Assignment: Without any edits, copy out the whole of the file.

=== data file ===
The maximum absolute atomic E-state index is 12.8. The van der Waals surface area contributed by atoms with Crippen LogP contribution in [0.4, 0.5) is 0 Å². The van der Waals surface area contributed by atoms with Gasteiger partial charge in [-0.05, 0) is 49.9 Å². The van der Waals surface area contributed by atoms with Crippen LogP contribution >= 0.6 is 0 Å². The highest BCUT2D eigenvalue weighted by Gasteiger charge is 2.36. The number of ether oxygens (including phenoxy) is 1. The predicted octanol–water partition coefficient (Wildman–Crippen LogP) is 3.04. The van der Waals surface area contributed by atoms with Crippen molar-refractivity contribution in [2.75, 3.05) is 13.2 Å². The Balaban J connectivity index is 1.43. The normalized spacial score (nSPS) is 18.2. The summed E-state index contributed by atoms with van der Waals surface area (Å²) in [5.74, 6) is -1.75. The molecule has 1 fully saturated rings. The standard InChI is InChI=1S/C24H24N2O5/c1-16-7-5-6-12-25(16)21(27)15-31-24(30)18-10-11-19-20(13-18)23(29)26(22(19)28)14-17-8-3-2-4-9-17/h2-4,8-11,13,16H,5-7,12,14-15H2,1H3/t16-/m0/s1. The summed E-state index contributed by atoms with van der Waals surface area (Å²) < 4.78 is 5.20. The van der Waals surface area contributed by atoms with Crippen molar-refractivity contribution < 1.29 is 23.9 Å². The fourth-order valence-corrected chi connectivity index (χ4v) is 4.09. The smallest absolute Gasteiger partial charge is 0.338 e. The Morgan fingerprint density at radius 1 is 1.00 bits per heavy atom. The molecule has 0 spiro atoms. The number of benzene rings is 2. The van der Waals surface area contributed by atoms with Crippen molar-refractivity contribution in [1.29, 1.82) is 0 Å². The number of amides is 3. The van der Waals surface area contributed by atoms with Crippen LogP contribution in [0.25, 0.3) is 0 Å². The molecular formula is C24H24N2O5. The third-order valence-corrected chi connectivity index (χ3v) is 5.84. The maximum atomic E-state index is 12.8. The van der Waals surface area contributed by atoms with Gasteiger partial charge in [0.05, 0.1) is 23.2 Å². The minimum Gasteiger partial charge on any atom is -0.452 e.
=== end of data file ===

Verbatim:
The maximum absolute atomic E-state index is 12.8. The van der Waals surface area contributed by atoms with Crippen LogP contribution in [0.4, 0.5) is 0 Å². The van der Waals surface area contributed by atoms with Gasteiger partial charge in [-0.05, 0) is 49.9 Å². The van der Waals surface area contributed by atoms with Crippen LogP contribution >= 0.6 is 0 Å². The highest BCUT2D eigenvalue weighted by Gasteiger charge is 2.36. The number of ether oxygens (including phenoxy) is 1. The predicted octanol–water partition coefficient (Wildman–Crippen LogP) is 3.04. The van der Waals surface area contributed by atoms with Crippen molar-refractivity contribution in [2.75, 3.05) is 13.2 Å². The Balaban J connectivity index is 1.43. The normalized spacial score (nSPS) is 18.2. The summed E-state index contributed by atoms with van der Waals surface area (Å²) in [5.74, 6) is -1.75. The molecule has 1 fully saturated rings. The standard InChI is InChI=1S/C24H24N2O5/c1-16-7-5-6-12-25(16)21(27)15-31-24(30)18-10-11-19-20(13-18)23(29)26(22(19)28)14-17-8-3-2-4-9-17/h2-4,8-11,13,16H,5-7,12,14-15H2,1H3/t16-/m0/s1. The summed E-state index contributed by atoms with van der Waals surface area (Å²) < 4.78 is 5.20. The van der Waals surface area contributed by atoms with Crippen molar-refractivity contribution < 1.29 is 23.9 Å². The fourth-order valence-corrected chi connectivity index (χ4v) is 4.09. The smallest absolute Gasteiger partial charge is 0.338 e. The Morgan fingerprint density at radius 1 is 1.00 bits per heavy atom. The molecule has 0 spiro atoms. The number of benzene rings is 2. The van der Waals surface area contributed by atoms with Crippen molar-refractivity contribution in [1.29, 1.82) is 0 Å². The number of amides is 3. The van der Waals surface area contributed by atoms with Crippen LogP contribution in [0.25, 0.3) is 0 Å². The molecular formula is C24H24N2O5. The third-order valence-corrected chi connectivity index (χ3v) is 5.84. The maximum atomic E-state index is 12.8. The van der Waals surface area contributed by atoms with Gasteiger partial charge in [0.05, 0.1) is 23.2 Å². The minimum Gasteiger partial charge on any atom is -0.452 e.